A study to determine the point at which selected elementary school district superintendents might consider hiring a full-time business administrator
Dale, Robert T. (Student of business)
MetadataShow full item record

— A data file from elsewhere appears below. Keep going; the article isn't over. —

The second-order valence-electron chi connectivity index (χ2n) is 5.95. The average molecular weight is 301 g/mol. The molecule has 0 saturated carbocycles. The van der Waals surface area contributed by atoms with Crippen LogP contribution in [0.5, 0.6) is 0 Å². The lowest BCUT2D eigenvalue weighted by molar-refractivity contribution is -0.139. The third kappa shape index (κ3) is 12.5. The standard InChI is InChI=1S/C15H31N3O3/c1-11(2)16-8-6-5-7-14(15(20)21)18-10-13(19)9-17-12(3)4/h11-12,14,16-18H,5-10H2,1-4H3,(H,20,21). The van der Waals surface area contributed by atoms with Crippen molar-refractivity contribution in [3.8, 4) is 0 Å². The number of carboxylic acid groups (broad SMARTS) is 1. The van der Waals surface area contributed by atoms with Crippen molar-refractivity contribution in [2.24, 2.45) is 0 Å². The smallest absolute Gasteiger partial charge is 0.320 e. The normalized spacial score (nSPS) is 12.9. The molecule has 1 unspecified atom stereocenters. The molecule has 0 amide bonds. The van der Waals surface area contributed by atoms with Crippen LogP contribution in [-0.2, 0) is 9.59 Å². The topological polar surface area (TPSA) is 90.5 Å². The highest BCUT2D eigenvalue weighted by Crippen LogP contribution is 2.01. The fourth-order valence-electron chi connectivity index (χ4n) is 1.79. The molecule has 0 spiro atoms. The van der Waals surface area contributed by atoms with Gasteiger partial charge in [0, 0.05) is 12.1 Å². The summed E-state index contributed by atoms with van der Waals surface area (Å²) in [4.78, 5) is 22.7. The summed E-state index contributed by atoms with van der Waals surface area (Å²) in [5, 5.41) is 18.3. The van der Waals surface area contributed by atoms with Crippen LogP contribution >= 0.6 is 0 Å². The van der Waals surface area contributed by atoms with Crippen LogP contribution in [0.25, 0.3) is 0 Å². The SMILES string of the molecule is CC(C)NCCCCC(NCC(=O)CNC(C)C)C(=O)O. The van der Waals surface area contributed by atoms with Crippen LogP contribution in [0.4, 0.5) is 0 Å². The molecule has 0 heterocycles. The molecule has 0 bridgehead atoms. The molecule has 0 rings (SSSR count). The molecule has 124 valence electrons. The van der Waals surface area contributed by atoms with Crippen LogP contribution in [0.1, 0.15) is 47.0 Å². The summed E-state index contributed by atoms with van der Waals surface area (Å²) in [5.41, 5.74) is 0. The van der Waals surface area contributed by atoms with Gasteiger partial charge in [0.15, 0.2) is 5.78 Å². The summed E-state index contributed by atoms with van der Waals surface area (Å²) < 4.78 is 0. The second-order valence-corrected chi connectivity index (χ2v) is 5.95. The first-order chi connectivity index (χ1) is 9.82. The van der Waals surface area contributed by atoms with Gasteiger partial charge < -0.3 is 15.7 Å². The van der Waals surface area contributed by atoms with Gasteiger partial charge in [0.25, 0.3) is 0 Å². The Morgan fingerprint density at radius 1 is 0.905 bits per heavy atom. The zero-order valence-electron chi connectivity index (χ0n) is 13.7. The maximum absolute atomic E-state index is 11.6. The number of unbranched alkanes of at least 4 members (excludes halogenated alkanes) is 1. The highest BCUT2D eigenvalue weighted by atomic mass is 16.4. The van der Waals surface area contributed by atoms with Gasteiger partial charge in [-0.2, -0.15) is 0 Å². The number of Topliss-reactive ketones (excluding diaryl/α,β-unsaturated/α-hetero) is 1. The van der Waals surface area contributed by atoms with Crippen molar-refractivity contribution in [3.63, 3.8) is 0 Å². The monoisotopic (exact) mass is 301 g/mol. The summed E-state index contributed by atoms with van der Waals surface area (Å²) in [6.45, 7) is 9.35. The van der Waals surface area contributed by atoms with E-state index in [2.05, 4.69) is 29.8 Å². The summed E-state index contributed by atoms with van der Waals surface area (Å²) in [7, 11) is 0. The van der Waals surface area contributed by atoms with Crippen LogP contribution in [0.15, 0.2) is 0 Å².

Purpose of Investigation The purpose of this investigation was to determine the point at which an elementary school district located in Northern Illinois might consider having a full-time business administrator. Procedures A survey schedule was prepared and furnished to twenty-one selected elementary school district superintendents. All of the school districts have a student enrollment of over one thousand and do not presently employ a school business administrator. The data received and compiled dealt with the present business operations of the school district; the qualifications a school superintendent would expect in a candidate for the position of school business administrator; the responsibilities a newly hired school business administrator would be expected to assume and the status of the business administrator in the administrative hierarchy. Summary of Conclusions 1. The superintendents of school districts having an enrollment of one thousand or more spend on the average more than half of their time on school business administration. 2. Sixty-one per cent of the respondents felt that a school business administrator should hold a bachelor's degree, while the other 39 per cent deemed a master's degree necessary. 3. Group opinion indicated that budget control, budget preparation and financial accounting are the most important responsibilities a school business administrator assumes. 4. A candidate for the position of school business administrator can expect to receive a beginning minimum annual salary of $7,500.00. 5. Group opinion favors some formal certification requirements for the position of school business administrator. Summary of Recommendations 1. A school district upon reaching an annual budget in excess of one million dollars or a student enrollment in excess of one thousand should seriously consider the employment of a full-time business administrator. 2. In determining the need for a full-time business administrator, superintendents should analyze their school district and make comparisons with like districts employing a school business administrator. 3. Due to the imminence of laws requiring certification for school business administrators, school districts should consider candidates who have been professionally trained. 4. Due to the limitations of a study of this type, similar studies incorporating other criteria should be conducted. 5. In the opinion of the researcher, the beginning salary offered by the majority of school districts for the position of school business administrator is not commensurate with the qualifications expected.